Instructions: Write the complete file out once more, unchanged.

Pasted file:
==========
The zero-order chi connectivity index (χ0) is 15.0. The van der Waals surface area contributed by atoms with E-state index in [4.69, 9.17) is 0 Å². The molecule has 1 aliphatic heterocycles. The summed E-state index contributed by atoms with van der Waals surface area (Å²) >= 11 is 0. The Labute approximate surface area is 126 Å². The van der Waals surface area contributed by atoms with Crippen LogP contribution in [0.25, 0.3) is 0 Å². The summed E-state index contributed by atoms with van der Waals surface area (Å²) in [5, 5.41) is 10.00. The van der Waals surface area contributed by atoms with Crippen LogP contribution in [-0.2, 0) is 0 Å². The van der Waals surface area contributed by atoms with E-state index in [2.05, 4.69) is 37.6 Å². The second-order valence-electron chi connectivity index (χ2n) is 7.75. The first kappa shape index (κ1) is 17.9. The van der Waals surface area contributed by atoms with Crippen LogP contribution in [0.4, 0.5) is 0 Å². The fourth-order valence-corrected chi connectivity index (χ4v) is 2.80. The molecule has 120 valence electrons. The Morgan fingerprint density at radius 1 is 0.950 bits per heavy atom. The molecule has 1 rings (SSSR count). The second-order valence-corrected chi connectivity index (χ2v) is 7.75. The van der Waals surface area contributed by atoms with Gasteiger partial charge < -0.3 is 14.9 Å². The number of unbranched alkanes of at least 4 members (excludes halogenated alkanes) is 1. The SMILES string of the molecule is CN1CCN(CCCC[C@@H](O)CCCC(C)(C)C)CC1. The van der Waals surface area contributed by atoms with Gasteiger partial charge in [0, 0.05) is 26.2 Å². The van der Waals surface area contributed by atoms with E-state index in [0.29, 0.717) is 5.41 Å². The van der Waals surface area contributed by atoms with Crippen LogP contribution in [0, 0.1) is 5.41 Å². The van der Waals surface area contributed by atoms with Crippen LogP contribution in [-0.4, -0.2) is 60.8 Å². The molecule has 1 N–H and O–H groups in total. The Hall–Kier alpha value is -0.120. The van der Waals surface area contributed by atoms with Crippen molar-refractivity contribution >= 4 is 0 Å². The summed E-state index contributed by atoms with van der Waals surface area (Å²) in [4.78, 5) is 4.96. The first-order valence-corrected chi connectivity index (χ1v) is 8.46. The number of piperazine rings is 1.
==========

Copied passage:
The zero-order chi connectivity index (χ0) is 15.0. The van der Waals surface area contributed by atoms with E-state index in [4.69, 9.17) is 0 Å². The molecule has 1 aliphatic heterocycles. The summed E-state index contributed by atoms with van der Waals surface area (Å²) >= 11 is 0. The Labute approximate surface area is 126 Å². The van der Waals surface area contributed by atoms with Crippen LogP contribution in [0.25, 0.3) is 0 Å². The summed E-state index contributed by atoms with van der Waals surface area (Å²) in [5, 5.41) is 10.00. The van der Waals surface area contributed by atoms with Crippen LogP contribution in [-0.2, 0) is 0 Å². The van der Waals surface area contributed by atoms with E-state index in [2.05, 4.69) is 37.6 Å². The second-order valence-electron chi connectivity index (χ2n) is 7.75. The first kappa shape index (κ1) is 17.9. The van der Waals surface area contributed by atoms with Crippen LogP contribution in [0.4, 0.5) is 0 Å². The fourth-order valence-corrected chi connectivity index (χ4v) is 2.80. The molecule has 120 valence electrons. The Morgan fingerprint density at radius 1 is 0.950 bits per heavy atom. The molecule has 1 rings (SSSR count). The second-order valence-corrected chi connectivity index (χ2v) is 7.75. The van der Waals surface area contributed by atoms with Gasteiger partial charge < -0.3 is 14.9 Å². The number of unbranched alkanes of at least 4 members (excludes halogenated alkanes) is 1. The SMILES string of the molecule is CN1CCN(CCCC[C@@H](O)CCCC(C)(C)C)CC1. The van der Waals surface area contributed by atoms with Gasteiger partial charge in [0, 0.05) is 26.2 Å². The van der Waals surface area contributed by atoms with E-state index in [0.29, 0.717) is 5.41 Å². The van der Waals surface area contributed by atoms with Crippen LogP contribution in [0, 0.1) is 5.41 Å². The van der Waals surface area contributed by atoms with Crippen LogP contribution in [-0.4, -0.2) is 60.8 Å². The molecule has 1 N–H and O–H groups in total. The Hall–Kier alpha value is -0.120. The van der Waals surface area contributed by atoms with Crippen molar-refractivity contribution >= 4 is 0 Å². The summed E-state index contributed by atoms with van der Waals surface area (Å²) in [4.78, 5) is 4.96. The first-order valence-corrected chi connectivity index (χ1v) is 8.46. The number of piperazine rings is 1.